A few years ago, a wind company was interested in this land. So were housing developers. And that worries Fort Drum officials. They don’t want that kind of development to get too close to their training -- the bombing and helicopter flights Murray hears when he’s planting his corn. So Fort Drum has a program called the Army Compatible Use Buffer Program or ACUB. It basically pays farmers to make sure their land remains farmland, and doesn’t become a wind farm or a subdivision.
Fort Drum has grown tremendously over the last decade. There are more soldiers working – and training – on its grounds. Fort Drum planners have been concerned new development just outside the base may come into conflict with that training mission. The base is paying property owners to keep their land undeveloped. A family dairy farm in Rutland, just south of Fort Drum, has struck the largest deal yet.
It’s a gorgeous spring day on the Murray family farm. The sides of a long white barn filled with dairy cows are open to let in the fresh air. Inside, the cows are munching on an early lunch. Lynn Murray is the owner of Murcrest farms.
“This group was milked quite a while ago so they’ve already eaten so the next thing they do is lay down. So as you can see they are all just hanging out,” Murray said.
Murray loves his farm. His son and daughter in law also work in the business. And he’s hoping to pass it on to his grandchildren. Murray says his grandfather bought this land in the late 1940s. Beyond the barn are rolling hills and tilled fields.
“Right now we are just waiting to green up. Finally all the snow is gone. It’s probably the least pretty then it is any other time of year,” Murray said.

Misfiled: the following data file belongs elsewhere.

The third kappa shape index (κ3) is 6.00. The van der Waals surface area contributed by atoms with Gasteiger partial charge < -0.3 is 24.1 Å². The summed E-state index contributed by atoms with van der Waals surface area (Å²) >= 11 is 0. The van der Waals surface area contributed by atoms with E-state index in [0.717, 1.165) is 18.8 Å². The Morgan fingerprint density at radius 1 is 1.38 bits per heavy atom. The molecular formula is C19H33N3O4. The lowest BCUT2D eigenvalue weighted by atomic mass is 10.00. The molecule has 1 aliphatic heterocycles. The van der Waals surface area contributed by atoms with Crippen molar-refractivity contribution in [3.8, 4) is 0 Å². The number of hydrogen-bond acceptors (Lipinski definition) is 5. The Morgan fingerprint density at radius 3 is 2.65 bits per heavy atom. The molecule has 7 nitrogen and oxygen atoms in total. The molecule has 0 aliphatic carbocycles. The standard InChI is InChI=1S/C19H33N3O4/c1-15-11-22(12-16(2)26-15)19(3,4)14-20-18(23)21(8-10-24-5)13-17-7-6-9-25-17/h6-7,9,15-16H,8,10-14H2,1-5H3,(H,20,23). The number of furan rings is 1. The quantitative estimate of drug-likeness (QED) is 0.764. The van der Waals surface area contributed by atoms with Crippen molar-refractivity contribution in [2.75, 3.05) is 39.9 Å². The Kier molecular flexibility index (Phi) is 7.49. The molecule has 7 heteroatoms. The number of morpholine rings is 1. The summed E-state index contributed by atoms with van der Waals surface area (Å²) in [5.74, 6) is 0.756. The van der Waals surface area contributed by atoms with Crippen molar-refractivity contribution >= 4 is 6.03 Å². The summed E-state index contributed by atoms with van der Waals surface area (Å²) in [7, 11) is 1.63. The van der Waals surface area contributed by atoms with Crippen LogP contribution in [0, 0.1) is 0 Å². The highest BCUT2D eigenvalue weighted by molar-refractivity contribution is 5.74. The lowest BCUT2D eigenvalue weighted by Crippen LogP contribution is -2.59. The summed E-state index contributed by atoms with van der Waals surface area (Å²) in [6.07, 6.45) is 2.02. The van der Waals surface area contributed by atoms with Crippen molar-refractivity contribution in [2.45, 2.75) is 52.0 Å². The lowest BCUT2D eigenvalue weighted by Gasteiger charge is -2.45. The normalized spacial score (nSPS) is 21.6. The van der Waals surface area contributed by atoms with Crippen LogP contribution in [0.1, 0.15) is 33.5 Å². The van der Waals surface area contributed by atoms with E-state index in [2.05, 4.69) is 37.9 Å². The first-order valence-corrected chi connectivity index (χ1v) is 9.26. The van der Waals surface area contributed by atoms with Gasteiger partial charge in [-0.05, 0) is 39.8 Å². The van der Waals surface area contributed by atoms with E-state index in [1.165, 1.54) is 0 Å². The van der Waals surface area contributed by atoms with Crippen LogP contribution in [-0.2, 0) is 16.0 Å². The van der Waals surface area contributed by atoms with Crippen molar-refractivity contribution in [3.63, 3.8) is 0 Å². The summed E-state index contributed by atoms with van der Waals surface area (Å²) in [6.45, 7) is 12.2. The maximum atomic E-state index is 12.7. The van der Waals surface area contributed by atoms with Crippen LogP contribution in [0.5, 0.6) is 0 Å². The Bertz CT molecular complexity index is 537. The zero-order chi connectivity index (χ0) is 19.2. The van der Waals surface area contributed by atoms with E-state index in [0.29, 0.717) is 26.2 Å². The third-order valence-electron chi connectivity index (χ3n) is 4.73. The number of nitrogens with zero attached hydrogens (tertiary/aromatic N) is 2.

Murray points to a row of trees. On the other side of those trees is the beginning of Fort Drum.
“We can hear them when they are bombing. And they run helicopter flights around here. We’ve seen the drones fly. Its all pretty interesting. I’m thinking all about that next acre of corn and they are up there trying to figure out how to prevent the next terrorist,” said Murray.
A few years ago, a wind company was interested in this land. So were housing developers. And that worries Fort Drum officials. They don’t want that kind of development to get too close to their training – the bombing and helicopter flights Murray hears when he’s planting his corn.
So Fort Drum has a program called the Army Compatible Use Buffer Program or ACUB. It basically pays farmers to make sure their land remains farmland, and doesn’t become a wind farm or a subdivision.
Linda Garrett, the director of the Tug Hill Tomorrow Land Trust, runs the program. She says it’s a win-win for Fort Drum and the surrounding farms.
“The whole purpose of the ACUB program is to protect the training ability of Fort Drum, ” Garrett said. “To give the farmers in this area an alternative income source … and protect the farming in his area.”
Murray says he was interested in the Fort Drum buffer program right away.
“Because we don’t really want to develop the property anyway. What we want to do is farm. And by selling the development rights it just ensure that that happens here,” Murray said.
And for Murray it’s a big payout. He’s getting nearly $2 million to protect 2,000 acres of his farmland. He says that money will help keep the farm going.
“Forever for me in the dairy business is 15 or 20 years if I’m lucky and healthy but forever for my son and daughter in law is obviously 30 or 40 years and for their kids its 50 or 60 years so we have to look at it with that point of view. Yeah it’s a lot of money right now today but this is forever,” Murray said.
Murcrest is the twenty-first farm to agree to use its land as a buffer between Fort Drum and its surrounding communities. Garrett says the land trust is looking to add new properties to the program along Route 11 between LeRay and St. Lawrence County. They recently sent letters to about 100 homes. New York state has allocated another $2 million for this program in the state budget.
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